She explained, though, that they have a rounded back with metal bars that connect to the sides of the chair, about 1/4 of the way up the seat. Meaning only butts that can fit within the bars can sit there. She demonstrated. She sat in one of the chairs sideways, perched on her right hip, the rest of her body tilted for balance. It looked colossally uncomfortable, which she verified was, in fact, the case.
”That’s OK,” I said. “DO NOT WORRY. I have a solution. STURDY BENCHES. No arms. No curved back. A place for you to sit!”
I felt like a Problem Solver.
A Champion Hostess.
A Good Friend.
And Bee truly could not have been kinder when she gently said, “I sometimes like to lean back, too.”
We finished our conversation, she left the house, AND I THOUGHT ABOUT THAT CONVERSATION NON-STOP for WEEKS afterward.
Somehow, friends, my solution was, “Do not worry! You can fit your ass on this hard, backless bench. TA DA!”
In other words, my solution was NOT, “OMG — what can I do to seat you, my beautiful and valuable friend, comfortably while you’re visiting my home?”
Implicitly, my bias was this: My chairs are not too small. Your butt is too big. This is YOUR problem. Not my problem. Not my chairs’ problem. Not a broader, cultural problem that we think chairs are a one-size-fits-all commodity.
Did I think any of that consciously? Of course not. I was fully oblivious to my bias.
And to make matters worse, I have prided myself over the years about the way we WELCOME ALL COMERS to our home. We’ve worked hard to create a hospitable, warm environment. We literally designed our house around our 4’x8’ farm table so we could BRING PEOPLE TOGETHER.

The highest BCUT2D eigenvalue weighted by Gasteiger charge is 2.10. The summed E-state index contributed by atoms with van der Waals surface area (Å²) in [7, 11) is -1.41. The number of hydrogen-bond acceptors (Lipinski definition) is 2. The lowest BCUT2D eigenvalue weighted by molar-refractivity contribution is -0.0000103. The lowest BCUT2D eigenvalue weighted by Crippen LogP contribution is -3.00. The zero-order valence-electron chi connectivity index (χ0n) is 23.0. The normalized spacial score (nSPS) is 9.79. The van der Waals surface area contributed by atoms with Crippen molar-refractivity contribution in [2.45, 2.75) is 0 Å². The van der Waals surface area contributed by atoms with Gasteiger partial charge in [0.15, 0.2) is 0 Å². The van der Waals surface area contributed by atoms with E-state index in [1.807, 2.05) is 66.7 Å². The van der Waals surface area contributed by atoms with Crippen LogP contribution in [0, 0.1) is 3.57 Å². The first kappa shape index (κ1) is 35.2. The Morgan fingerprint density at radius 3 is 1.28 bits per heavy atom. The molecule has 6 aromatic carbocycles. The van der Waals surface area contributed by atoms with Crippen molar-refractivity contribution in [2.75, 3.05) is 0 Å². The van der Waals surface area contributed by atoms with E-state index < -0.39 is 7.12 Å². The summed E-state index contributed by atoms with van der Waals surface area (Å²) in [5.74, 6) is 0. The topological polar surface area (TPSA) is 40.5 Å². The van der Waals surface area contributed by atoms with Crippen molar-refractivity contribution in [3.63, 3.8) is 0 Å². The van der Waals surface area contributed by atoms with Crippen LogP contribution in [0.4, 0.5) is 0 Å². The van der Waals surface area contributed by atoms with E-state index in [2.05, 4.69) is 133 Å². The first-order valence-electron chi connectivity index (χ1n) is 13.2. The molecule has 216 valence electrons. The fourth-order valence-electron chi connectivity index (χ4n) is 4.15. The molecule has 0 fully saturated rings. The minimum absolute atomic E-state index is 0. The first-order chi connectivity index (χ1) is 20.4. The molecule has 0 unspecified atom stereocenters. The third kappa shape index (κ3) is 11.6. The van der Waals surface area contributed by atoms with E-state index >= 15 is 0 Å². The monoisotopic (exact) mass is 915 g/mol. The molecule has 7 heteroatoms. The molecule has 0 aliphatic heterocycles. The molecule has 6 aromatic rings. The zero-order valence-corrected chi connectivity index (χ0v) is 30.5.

AND, those bistro chairs? Aren’t comfortable for MY ass, either. But I never — not ONCE — thought, “Hey, Beth. You deserve to be comfy in your own home, sitting in your own chairs, around your own table. Maybe get some different chairs. Maybe treat your body and yourself like they’re precious and worthy of kindness. Maybe purchase something you can sink into and rest on while you eat dinner with your family.”
Nope. Never even CONSIDERED that. My only thoughts about my chairs were a) they’re pretty, b) I like how they look with my farm table, c) they’re sturdy — YAY! I’M UNLIKELY TO DIE TRYING TO REACH THE TOP OF THE BAKING CUPBOARD, and d) I really should decrease the size of my butt.
Bless my darling heart.
Confronting bias sucks. Especially inside ourselves. But it’s SO IMPORTANT we do it anyway. It’s the only way to change the world. So let it be written, so let it be done.
In conclusion, I’m keeping the bistro chairs — they’re going to be excellent supplemental chairs for children at holiday events. Also in conclusion, I’ve been on a month-long quest to replace my kitchen chairs with something comfortable for a WIDE (get it?) variety of people even though I detest spending money and extra detest shopping. Also-also in conclusion, IT IS VERY HARD TO FIND CHAIRS WITH WIDE SEATS that are sturdy and list a weight limit. Also-also-also, after several tries, I HAVE FOUND THE PERFECT CHAIRS.
Love to all y’all, and waving, as always,
P.S. I haven’t been writing much in this space but instead of for shitty, mental illness reasons, it’s for healthy productive writing reasons. HOORAY! If I’m a touch quieter than usual, that’s why.
P.P.S. I’m not suggesting everyone go out and buy new chairs. But I am suggesting we rethink how we treat our bodies and others’. Because kindness matters. It’s the Only Thing.
P.P.P.S. COME RETREAT WITH ME IN MARCH!
One of my very, very favorite things to do is hang out with members of our incredible, worldwide community and offer rest and respite from our regular lives. I would LOVE to have you join me. Our next retreat is in MARCH at the Oregon Coast — a PERFECT time for a break after the craziness of the holiday season.
- March 5-8, 2020 at the Oregon Coast — click here
- November 5-8, 2020 at the Oregon Coast — click here
- All Retreats and Adventures — click here
P.P.P.P.S. This is my butt:
It’s glorious, I know.